Now before the feast of the Passover, Jesus, knowing that his time had come that he would depart from this world to the Father, having loved his own who were in the world, he loved them to the end. During supper, the devil having already put into the heart of Judas Iscariot, Simon’s son, to betray him, Jesus, knowing that the Father had given all things into his hands, and that he came from God, and was going to God,arose from supper, and laid aside his outer garments. He took a towel and wrapped a towel around his waist.Then he poured water into the basin, and began to wash the disciples’ feet and to wipe them with the towel that was wrapped around him.Then he came to Simon Peter. He said to him, “Lord, do you wash my feet?”  Jesus answered him, “You don’t know what I am doing now, but you will understand later.” Peter said to him, “You will never wash my feet!”  Jesus answered him, “If I don’t wash you, you have no part with me.” Simon Peter said to him, “Lord, not my feet only, but also my hands and my head!” Jesus said to him, “Someone who has bathed only needs to have his feet washed, but is completely clean. You are clean, but not all of you.” For he knew him who would betray him, therefore he said, “You are not all clean.” Matthew 13:1-10

The Messiah, the One who was supposed to usher in a new kingdom and restore Israel and defeat God’s enemies, is washing the feet of His followers. The Jesus that they threw away their old lives to follow, that they saw walk on water, cast out demons, heal lepers, multiply food to feed thousands, was now washing their feet. This painting captures their confusion and even horror as they see what He is doing! Jesus is so calm, composed, and absorbed in His task. There is such a sense of stillness about Him, a similar type of stillness found in figures in late Medieval art; perhaps it is the medieval halo the artist employs, or the framing device of the pure white tablecloth behind Him, or the flattening of perspective as the floor feels almost like it is flipping upward due to the low viewpoint. Maybe it is the sharp contrast and studied folds in His garment, or the subtle use of outlining, or just the quality of a painting when an artist works on an area slowly and thoughtfully for a long period of time. 

Ford Maddox Brown as an associate of the Pre-Raphaelite Brotherhood was greatly influenced by their neo-medieval aesthetic, which is evident here. Peter is also painted with great care in his drapery and the wet dripping skin of his dangling feet. His posture and expression are so intriguing. At first, he seems almost to be scowling or pouting, resistant to his Lord doing such a yucky, menial task for him. But as you gaze at his face, there is a softness there around his eyes, and his clasped hands that at first looked like resistance begin to look like prayer. He really doesn’t understand what is happening, but he is trying to, and he is obeying his Lord, whether he understands or not.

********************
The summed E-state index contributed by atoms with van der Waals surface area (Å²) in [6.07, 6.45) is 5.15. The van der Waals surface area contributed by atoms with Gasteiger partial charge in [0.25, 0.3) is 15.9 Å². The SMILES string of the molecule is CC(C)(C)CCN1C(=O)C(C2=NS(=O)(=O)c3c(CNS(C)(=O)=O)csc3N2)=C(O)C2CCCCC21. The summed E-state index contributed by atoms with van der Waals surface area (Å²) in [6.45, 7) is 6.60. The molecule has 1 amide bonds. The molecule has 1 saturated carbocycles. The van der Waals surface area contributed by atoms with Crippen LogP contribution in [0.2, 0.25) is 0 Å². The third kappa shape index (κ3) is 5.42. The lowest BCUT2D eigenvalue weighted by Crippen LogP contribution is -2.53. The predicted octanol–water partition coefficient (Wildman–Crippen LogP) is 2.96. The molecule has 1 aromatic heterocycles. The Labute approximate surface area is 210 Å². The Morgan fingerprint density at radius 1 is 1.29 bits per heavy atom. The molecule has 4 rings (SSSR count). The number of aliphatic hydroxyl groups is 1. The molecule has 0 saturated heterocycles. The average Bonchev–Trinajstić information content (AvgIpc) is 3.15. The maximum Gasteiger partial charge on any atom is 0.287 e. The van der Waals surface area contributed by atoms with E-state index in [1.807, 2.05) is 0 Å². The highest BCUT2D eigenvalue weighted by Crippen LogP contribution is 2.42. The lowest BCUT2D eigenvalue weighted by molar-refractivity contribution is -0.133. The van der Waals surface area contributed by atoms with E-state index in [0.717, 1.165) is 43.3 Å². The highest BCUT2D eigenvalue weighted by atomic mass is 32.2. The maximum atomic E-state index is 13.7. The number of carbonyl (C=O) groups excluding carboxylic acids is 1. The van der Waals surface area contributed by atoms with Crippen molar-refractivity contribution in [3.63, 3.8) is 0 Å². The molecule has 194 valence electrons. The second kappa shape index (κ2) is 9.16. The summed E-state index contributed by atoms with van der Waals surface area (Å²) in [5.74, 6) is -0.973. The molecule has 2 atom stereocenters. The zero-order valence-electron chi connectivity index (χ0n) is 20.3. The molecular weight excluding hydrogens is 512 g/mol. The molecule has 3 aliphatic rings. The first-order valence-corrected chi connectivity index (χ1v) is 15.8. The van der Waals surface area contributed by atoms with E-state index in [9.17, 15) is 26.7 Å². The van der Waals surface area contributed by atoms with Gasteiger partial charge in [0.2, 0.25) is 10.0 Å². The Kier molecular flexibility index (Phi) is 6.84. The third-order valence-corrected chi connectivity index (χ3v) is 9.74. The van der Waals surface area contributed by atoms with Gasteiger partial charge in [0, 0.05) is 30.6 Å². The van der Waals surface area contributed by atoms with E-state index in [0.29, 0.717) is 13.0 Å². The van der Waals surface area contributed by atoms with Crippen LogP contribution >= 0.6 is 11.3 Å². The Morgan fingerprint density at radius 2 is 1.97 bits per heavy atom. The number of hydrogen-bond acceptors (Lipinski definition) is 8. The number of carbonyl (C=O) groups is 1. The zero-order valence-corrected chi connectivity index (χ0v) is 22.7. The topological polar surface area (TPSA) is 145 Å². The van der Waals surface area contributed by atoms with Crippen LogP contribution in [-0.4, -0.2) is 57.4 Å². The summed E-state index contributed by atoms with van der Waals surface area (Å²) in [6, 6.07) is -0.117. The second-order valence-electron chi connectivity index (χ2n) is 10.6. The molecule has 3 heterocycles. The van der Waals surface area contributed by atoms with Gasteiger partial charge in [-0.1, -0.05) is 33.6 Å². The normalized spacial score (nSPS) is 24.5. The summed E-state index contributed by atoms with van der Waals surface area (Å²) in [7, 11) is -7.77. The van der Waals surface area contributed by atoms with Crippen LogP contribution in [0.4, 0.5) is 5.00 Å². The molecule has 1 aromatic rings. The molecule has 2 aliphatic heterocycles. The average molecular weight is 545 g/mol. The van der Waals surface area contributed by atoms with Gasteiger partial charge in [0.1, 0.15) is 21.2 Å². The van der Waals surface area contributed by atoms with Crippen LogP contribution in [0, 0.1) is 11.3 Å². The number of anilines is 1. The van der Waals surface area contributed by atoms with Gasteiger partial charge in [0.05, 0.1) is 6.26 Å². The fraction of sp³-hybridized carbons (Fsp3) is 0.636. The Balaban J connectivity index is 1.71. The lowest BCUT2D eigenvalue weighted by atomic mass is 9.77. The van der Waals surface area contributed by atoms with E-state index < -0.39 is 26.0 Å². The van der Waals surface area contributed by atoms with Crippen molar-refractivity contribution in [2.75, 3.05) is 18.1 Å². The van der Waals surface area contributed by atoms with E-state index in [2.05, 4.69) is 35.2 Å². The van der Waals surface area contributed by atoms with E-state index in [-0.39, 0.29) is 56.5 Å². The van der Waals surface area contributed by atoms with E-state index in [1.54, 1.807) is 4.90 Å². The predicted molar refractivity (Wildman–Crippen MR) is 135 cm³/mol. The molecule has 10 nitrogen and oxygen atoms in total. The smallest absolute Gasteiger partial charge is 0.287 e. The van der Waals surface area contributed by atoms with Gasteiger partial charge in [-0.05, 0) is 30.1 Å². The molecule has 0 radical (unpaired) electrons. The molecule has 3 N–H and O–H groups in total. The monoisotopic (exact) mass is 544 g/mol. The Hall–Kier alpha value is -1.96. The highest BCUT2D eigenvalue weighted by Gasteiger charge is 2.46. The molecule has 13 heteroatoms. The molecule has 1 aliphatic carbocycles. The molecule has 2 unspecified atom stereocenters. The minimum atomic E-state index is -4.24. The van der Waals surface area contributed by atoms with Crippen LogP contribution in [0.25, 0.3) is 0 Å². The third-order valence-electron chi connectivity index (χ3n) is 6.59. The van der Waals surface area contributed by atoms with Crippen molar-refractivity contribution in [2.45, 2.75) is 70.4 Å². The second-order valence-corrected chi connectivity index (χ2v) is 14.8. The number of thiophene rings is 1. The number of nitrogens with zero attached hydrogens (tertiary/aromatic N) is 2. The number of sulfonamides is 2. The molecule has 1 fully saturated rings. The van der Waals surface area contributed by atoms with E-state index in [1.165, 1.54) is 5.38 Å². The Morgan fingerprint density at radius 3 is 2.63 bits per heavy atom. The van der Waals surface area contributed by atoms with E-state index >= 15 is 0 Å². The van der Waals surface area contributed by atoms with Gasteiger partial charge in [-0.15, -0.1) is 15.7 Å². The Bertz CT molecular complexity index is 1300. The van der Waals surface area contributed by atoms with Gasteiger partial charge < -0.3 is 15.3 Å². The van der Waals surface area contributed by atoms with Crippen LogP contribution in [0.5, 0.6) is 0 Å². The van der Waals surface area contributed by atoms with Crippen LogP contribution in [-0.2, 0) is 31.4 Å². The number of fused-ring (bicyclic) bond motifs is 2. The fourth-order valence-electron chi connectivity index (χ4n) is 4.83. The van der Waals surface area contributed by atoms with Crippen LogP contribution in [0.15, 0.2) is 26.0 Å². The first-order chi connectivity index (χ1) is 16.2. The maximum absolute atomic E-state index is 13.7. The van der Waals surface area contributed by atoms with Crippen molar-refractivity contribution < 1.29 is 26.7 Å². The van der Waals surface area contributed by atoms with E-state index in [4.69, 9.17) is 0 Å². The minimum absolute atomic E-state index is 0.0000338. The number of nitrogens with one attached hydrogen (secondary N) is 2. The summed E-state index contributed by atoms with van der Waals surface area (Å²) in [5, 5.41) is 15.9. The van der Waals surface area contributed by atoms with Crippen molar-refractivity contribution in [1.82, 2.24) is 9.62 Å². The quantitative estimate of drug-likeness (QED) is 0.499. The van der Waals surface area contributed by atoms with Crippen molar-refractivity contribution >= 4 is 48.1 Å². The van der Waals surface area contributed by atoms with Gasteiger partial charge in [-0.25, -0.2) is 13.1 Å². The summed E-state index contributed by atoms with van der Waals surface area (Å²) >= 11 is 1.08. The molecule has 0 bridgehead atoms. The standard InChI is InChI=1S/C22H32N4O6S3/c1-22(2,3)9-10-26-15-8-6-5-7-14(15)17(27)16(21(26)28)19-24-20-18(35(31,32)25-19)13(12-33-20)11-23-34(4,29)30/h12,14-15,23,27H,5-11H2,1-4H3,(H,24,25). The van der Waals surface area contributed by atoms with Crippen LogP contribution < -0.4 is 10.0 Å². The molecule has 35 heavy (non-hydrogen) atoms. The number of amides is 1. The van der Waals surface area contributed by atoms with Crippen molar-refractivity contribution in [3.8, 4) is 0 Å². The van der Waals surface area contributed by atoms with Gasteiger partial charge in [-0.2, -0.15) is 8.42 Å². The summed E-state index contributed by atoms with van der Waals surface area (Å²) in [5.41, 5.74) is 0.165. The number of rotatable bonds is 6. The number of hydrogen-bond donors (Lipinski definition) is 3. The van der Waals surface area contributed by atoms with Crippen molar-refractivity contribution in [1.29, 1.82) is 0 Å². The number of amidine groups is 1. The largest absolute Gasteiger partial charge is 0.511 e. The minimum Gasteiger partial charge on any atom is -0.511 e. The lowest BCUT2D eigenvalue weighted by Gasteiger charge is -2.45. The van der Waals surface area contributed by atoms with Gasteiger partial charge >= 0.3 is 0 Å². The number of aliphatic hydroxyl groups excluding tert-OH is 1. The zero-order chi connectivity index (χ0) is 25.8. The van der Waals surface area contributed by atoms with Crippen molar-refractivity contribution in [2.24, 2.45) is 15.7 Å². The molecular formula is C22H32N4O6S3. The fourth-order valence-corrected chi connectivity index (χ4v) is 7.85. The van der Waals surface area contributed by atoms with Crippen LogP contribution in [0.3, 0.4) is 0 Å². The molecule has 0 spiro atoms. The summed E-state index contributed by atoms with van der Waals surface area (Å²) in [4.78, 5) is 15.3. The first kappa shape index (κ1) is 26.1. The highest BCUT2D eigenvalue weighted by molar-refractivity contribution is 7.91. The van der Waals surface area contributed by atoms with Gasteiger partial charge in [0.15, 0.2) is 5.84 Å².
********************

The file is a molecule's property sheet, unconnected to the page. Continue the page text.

The other disciples are just losing it in the background. Some are more extroverted in their expressions of confusion, like the disciple with his hands on his head or the disciple actually biting his hand. Some are processing this strange scene more internally, like the disciple in red directly behind Peter, who is perhaps John himself. The disciples are in pairs or groups as well, as if they are whispering to each other “what?!”  We know the story, we know that this is ‘the Last Supper’, we know the crucifixion, resurrection, and ascension are coming. But these men don’t know that. And Jesus meets them in their limitedness, is ok with that, and completes this humble act of love even though He knew they were all confused and resistant, and that it would take time, experience, and the Holy Spirit for the truth and beauty of His actions to filter through into their hearts and sort out their wrong or incomplete assumptions about who God is or what Jesus came to do or how we are to treat each other. In one act, Christ says so much. 

He also knew something else that they did not, as John tells us: He knew who would betray him. Judas is pictured on the left, identified by the money bag on the table before him. He is bent over, taking off his own sandals. Jesus will wash his feet too. What was Judas thinking, as Jesus washed his feet? How long did it take? Was he overcome with shame, or was he filled with annoyance and even more resolve that this was not the Messiah he wanted? And what was Jesus thinking, as he lovingly cleaned the dirt and stink off of the feet of the man who would send him to his death? This gives us a lot to consider ourselves.

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